Samsung Galaxy S6 and S6 Edge Review, Why you should or shouldn’t buy

Samsung Galaxy S6 and S6 Edge review: Why you should or shouldn’t buy

Back in 2014, Samsung received several flacks and went downhill for introducing the Galaxy S5. It was forgettable to say the least. But the introduction of the new flagship under the Galaxy S series in April 2015 earned the company a lot of positive remarks. The Galaxy S6 and Galaxy S6 are remarkable because they marked the beginning of a new design language for Samsung while also maintaining the usual performance upgrades consumers expect in new top-tier devices.

While we would generally recommend buying either of these devices, both the Galaxy S6 and S6 Edge have their fair share of strengths and weaknesses. It would be better to first consider our simple rundown below before heading to your favourite retailer or signing a carrier contract:

Reasons why you should buy the Samsung Galaxy S6 or S6 Edge

1. Premium build quality that looks good and feels good. For an expensive flagship product, you would certainly want it to look and feel premium. Samsung is finally done with plastics. The Galaxy S6 and S6 Edge now have a matte aluminium alloy frame and a Gorilla Glass 4 on the front and back.

However, metal and glass frames can be slippery. But both devices have chamfered sides to improve grip. Furthermore, the S6 Edge ups the antes with a curved display panel that represents a seamless fusion of glass and metal.

If appearance matters to you, the Galaxy S6 or S6 Edge is definitely for you. And if you are a tenured Galaxy S series user, rocking a Samsung flagship now exudes class and elegance.

2. Better camera performance with improved hardware and software. Samsung raises the camera game with the Galaxy S6 and S6 Edge. In this age of Instagram and Vines, camera performance can make or break a premium smartphone device.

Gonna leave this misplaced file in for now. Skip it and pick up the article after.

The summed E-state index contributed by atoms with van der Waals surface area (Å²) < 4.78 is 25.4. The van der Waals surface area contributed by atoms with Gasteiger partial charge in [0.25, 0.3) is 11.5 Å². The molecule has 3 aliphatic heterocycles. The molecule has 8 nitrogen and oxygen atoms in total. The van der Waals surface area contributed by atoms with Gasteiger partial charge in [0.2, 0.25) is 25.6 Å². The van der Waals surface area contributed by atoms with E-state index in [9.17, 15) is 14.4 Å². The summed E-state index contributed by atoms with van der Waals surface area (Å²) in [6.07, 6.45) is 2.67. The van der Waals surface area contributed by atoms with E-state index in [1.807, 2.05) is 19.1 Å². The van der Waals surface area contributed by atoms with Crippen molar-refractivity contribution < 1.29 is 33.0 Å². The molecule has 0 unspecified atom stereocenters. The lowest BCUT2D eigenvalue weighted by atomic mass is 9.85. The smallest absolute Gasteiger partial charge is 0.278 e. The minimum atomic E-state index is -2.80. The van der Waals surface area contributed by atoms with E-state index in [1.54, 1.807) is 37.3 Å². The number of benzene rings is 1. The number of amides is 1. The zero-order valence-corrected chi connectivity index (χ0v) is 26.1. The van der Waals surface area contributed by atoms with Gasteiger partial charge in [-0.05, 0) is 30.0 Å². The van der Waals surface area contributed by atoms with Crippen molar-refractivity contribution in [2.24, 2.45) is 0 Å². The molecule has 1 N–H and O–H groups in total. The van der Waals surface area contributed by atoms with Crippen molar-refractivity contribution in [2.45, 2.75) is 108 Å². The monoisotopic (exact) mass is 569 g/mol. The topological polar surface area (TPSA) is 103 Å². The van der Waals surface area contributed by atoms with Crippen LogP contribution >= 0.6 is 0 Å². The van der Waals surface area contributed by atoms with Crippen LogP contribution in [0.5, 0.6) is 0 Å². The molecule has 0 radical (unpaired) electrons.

Both devices rocked some of the best camera specifications in a smartphone device out there. The rear 16 megapixel and front 5 megapixel cameras of the Galaxy S6 and S6 Edge have an f/1.9 aperture compared to the f/2.2 aperture of the iPhone 6 and 6 Plus, and HTC One M9. This means that both devices have bigger lens opening that allows more light to enter, thus processing clearer and brighter pictures even under low light environments.

Samsung integrated an optical image stabilisation in the rear cameras of both devices—a camera feature that is also present in iPhone 6 Plus. Essentially, an OIS nullifies shakes and tremors during video recording while also allowing the camera to record better in low light environments.

There are also several improvements to the camera software. You can quickly launch the camera app by pressing the home button twice. Other features include object tracking, real-time HDR, manual focus, and better white balance calibration using an infrared sensor.

The advanced shooters in the Galaxy S6 and S6 Edge make either of them a perfect lifestyle companion.

3. Fast charging and power saving features. You would want a smartphone device that could last an entire day. However, top-tier smartphones are power hungry. Samsung has resolved this issue with the Fast Charging feature first introduced with the Galaxy S5 and Galaxy Note 4.

The Fast Charging feature in the Galaxy S6 and S6 Edge is a perfect quick-fix solution. The technology works by rapidly charging the battery when it is almost depleted and slowing down as the battery level goes up to preserve battery integrity. A 5-minute charging time raises the battery level to 14% while a 15-minute charging time results in 32% battery level. Plug the device for 40 minutes and you’ll have a battery level of 76%.

But aside from Fast Charging, both the Galaxy S6 and S6 Edge come with two power saving modes. The first and standard power saving mode limits several background processes and dims the screen display to extend the battery. The second or ultra power saving mode completely shuts down critical background processes and switches the display under a monochromatic orientation. While under this secondary mode, the Galaxy S6 or S6 Edge can still perform basic functions to include sending and receiving calls or text messages, and running a limited number of applications.

4. Better overall hardware performance and software features. You should expect top-notch hardware specifications and software features for a premium and expensive smartphone. However, several hardware and software improvements differentiate the Galaxy S6 and S6 Edge from their competitors.